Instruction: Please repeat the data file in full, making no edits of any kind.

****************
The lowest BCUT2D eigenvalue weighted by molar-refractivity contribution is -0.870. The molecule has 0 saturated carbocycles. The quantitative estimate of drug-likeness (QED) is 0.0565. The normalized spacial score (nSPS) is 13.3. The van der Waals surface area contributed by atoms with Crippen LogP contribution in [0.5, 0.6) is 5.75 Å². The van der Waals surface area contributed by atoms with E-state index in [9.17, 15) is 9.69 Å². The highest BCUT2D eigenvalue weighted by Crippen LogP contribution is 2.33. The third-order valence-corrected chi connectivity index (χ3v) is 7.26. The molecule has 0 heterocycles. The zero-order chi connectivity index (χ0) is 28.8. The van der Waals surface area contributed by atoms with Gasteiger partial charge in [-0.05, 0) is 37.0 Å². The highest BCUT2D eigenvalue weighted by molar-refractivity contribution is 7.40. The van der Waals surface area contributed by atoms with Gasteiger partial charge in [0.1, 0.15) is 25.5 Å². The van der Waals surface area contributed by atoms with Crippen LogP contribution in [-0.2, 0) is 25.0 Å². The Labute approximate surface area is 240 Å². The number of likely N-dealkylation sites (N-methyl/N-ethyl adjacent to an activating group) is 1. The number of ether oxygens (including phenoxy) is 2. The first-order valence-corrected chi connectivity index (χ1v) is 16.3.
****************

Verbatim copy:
The lowest BCUT2D eigenvalue weighted by molar-refractivity contribution is -0.870. The molecule has 0 saturated carbocycles. The quantitative estimate of drug-likeness (QED) is 0.0565. The normalized spacial score (nSPS) is 13.3. The van der Waals surface area contributed by atoms with Crippen LogP contribution in [0.5, 0.6) is 5.75 Å². The van der Waals surface area contributed by atoms with E-state index in [9.17, 15) is 9.69 Å². The highest BCUT2D eigenvalue weighted by Crippen LogP contribution is 2.33. The third-order valence-corrected chi connectivity index (χ3v) is 7.26. The molecule has 0 heterocycles. The zero-order chi connectivity index (χ0) is 28.8. The van der Waals surface area contributed by atoms with Gasteiger partial charge in [-0.05, 0) is 37.0 Å². The highest BCUT2D eigenvalue weighted by molar-refractivity contribution is 7.40. The van der Waals surface area contributed by atoms with Gasteiger partial charge in [0.1, 0.15) is 25.5 Å². The van der Waals surface area contributed by atoms with Crippen LogP contribution in [-0.2, 0) is 25.0 Å². The Labute approximate surface area is 240 Å². The number of likely N-dealkylation sites (N-methyl/N-ethyl adjacent to an activating group) is 1. The number of ether oxygens (including phenoxy) is 2. The first-order valence-corrected chi connectivity index (χ1v) is 16.3.